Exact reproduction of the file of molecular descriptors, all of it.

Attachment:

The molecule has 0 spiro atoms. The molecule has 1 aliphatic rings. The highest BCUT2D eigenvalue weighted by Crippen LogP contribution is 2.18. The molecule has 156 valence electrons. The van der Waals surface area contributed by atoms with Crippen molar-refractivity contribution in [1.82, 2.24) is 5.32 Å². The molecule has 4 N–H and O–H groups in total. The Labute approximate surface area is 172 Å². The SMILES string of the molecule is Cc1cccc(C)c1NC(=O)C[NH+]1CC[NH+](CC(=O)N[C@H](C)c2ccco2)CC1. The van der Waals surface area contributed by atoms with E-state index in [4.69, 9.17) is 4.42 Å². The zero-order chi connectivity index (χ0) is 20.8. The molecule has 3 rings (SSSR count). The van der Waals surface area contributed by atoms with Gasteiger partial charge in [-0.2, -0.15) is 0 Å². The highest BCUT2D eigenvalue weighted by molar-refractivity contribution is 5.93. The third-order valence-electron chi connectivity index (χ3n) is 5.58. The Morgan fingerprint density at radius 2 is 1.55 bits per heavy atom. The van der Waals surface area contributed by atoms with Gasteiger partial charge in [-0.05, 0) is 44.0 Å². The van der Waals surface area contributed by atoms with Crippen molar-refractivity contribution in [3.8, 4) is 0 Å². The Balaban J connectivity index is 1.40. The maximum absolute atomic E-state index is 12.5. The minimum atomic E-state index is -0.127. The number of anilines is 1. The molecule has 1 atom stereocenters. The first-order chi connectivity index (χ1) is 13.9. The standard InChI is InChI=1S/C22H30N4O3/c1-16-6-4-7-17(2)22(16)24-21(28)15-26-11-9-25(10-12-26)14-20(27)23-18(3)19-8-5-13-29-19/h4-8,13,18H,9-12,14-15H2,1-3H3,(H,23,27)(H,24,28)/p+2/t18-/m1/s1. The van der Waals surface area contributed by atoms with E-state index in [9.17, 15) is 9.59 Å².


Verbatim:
The molecule has 0 spiro atoms. The molecule has 1 aliphatic rings. The highest BCUT2D eigenvalue weighted by Crippen LogP contribution is 2.18. The molecule has 156 valence electrons. The van der Waals surface area contributed by atoms with Crippen molar-refractivity contribution in [1.82, 2.24) is 5.32 Å². The molecule has 4 N–H and O–H groups in total. The Labute approximate surface area is 172 Å². The SMILES string of the molecule is Cc1cccc(C)c1NC(=O)C[NH+]1CC[NH+](CC(=O)N[C@H](C)c2ccco2)CC1. The van der Waals surface area contributed by atoms with E-state index in [4.69, 9.17) is 4.42 Å². The zero-order chi connectivity index (χ0) is 20.8. The molecule has 3 rings (SSSR count). The van der Waals surface area contributed by atoms with Gasteiger partial charge in [-0.2, -0.15) is 0 Å². The highest BCUT2D eigenvalue weighted by molar-refractivity contribution is 5.93. The third-order valence-electron chi connectivity index (χ3n) is 5.58. The Morgan fingerprint density at radius 2 is 1.55 bits per heavy atom. The van der Waals surface area contributed by atoms with Gasteiger partial charge in [-0.05, 0) is 44.0 Å². The van der Waals surface area contributed by atoms with Crippen molar-refractivity contribution in [3.8, 4) is 0 Å². The Balaban J connectivity index is 1.40. The maximum absolute atomic E-state index is 12.5. The minimum atomic E-state index is -0.127. The number of anilines is 1. The molecule has 1 atom stereocenters. The first-order chi connectivity index (χ1) is 13.9. The standard InChI is InChI=1S/C22H30N4O3/c1-16-6-4-7-17(2)22(16)24-21(28)15-26-11-9-25(10-12-26)14-20(27)23-18(3)19-8-5-13-29-19/h4-8,13,18H,9-12,14-15H2,1-3H3,(H,23,27)(H,24,28)/p+2/t18-/m1/s1. The van der Waals surface area contributed by atoms with E-state index in [9.17, 15) is 9.59 Å².